March 20, 2006
Hot-Humid

Abstract: 

This report summarizes indoor temperature and humidity data that have been collected from houses by the Building Science Consortium of the US Department of Energy Building America Program. Data were collected at 43 houses from May 2000 through February 2005. The houses are located in various southern cities, including Houston, Austin, Dallas, Jacksonville, Fort Meyers, Orlando, and Oklahoma City. Most sites were located in the hot, humid gulf coast region. The data collected from the test homes were analyzed to understand when and for how long high humidity occurred in these homes. The analysis also evaluated how closely high humidity and the need for dehumidification corresponded to cooling operation.

1. Introduction

This report summarizes indoor temperature and humidity data that have been collected from houses by the Building Science Consortium of the US Department of Energy Building America Program. Data were collected at 43 houses from May 2000 through February 2005. The houses are located in various southern cities, including Houston, Austin, Dallas, Jacksonville, Fort Meyers, Orlando, and Oklahoma City. Most sites were located in the hot, humid gulf coast region.

The data set includes "high performance" houses that were designed and built to Building America standards as well as standard houses that were monitored in order to establish a baseline. Many of the houses included enhanced air conditioners (e.g., means to improve moisture removal), or dehumidifiers, or energy recovery ventilators (ERVs). Most houses also included an explicit means to deliver ventilation air to the conditioned space.

Battery-powered HOBO dataloggers to measure temperature and humidity were placed in various locations in the conditioned space and in some attics. Campbell dataloggers were also installed at some test sites to measure the runtime/status of the cooling, heating, dehumidification and ventilation systems. Data were collected at hourly intervals for several months at each site. The data collected from the test homes were analyzed to understand when and for how long high humidity occurred in these homes. The analysis also evaluated how closely high humidity and the need for dehumidification corresponded to cooling operation.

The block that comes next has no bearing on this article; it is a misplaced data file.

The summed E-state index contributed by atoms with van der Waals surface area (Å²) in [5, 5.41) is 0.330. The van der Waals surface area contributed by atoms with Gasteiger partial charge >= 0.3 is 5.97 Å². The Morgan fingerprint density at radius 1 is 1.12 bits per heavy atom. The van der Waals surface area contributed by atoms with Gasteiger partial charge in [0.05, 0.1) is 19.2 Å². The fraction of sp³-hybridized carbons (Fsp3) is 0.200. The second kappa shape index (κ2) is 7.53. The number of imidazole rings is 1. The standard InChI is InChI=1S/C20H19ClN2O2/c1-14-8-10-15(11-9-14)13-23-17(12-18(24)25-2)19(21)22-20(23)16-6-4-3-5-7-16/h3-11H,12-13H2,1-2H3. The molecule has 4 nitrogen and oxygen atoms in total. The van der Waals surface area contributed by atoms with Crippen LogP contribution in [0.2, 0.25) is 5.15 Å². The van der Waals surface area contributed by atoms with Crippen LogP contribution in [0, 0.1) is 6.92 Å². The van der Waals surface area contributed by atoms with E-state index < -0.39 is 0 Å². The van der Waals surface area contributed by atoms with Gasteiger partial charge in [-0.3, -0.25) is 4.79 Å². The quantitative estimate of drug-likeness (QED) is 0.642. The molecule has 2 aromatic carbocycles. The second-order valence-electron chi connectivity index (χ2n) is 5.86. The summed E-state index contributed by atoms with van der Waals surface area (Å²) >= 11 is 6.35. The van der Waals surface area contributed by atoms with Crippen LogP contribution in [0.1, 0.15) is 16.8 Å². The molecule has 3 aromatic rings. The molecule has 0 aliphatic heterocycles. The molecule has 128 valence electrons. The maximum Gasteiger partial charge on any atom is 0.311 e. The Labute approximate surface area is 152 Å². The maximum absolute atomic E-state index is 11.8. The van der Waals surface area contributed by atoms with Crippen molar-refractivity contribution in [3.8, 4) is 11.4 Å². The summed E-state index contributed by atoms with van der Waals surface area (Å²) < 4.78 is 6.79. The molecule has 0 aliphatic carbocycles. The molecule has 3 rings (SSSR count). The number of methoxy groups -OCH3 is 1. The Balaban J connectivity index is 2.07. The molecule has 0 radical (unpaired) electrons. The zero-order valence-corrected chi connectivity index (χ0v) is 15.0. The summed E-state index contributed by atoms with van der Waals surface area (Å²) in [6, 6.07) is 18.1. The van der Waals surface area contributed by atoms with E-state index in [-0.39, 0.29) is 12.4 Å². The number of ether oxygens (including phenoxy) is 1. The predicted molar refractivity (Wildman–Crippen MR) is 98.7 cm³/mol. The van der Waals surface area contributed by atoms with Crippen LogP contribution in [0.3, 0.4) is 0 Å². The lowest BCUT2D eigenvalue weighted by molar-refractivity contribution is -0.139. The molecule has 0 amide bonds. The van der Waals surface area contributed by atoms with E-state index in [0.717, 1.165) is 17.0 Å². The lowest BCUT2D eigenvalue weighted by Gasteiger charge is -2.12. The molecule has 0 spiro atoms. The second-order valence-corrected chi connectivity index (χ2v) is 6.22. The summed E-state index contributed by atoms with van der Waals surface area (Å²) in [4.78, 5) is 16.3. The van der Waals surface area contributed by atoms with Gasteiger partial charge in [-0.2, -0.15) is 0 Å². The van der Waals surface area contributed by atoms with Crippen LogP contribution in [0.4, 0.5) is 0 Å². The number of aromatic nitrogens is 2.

The remainder of this document is organized into the following sections:

  • Section 2 describes the test houses;
  • Section 3 lists the instrumentation and data collection techniques as well as the types of data collected from each site;
  • Section 4 describes the data analysis;
  • Appendix A provides Tables showing high humidity events at each site;
  • Appendix B gives Tables showing equipment runtime fractions at each site; and
  • Appendix C presents a set of plots and graphs for each site.

2. House Characteristics

Table 1 and Table 2 summarize the characteristics of the tested homes by builder and location. The homes shaded as gray in the tables are standard home designs while the non-shaded table entries are higher performance Building America or Energy Star designs. The high performance Building America homes were built to an air tightness standard of 0.25 cfm50 per square foot of envelope area. The standard houses typically have at least 50% more leakage.

Table 1: Description of Homes-Builder 1

Table 2: Description of Homes-Builder 2, 3 and 4

In some cases, the homes used cooling systems with enhanced dehumidification features. One
of these homes had a two-stage compressor system, four of them had either: 1) reduced blower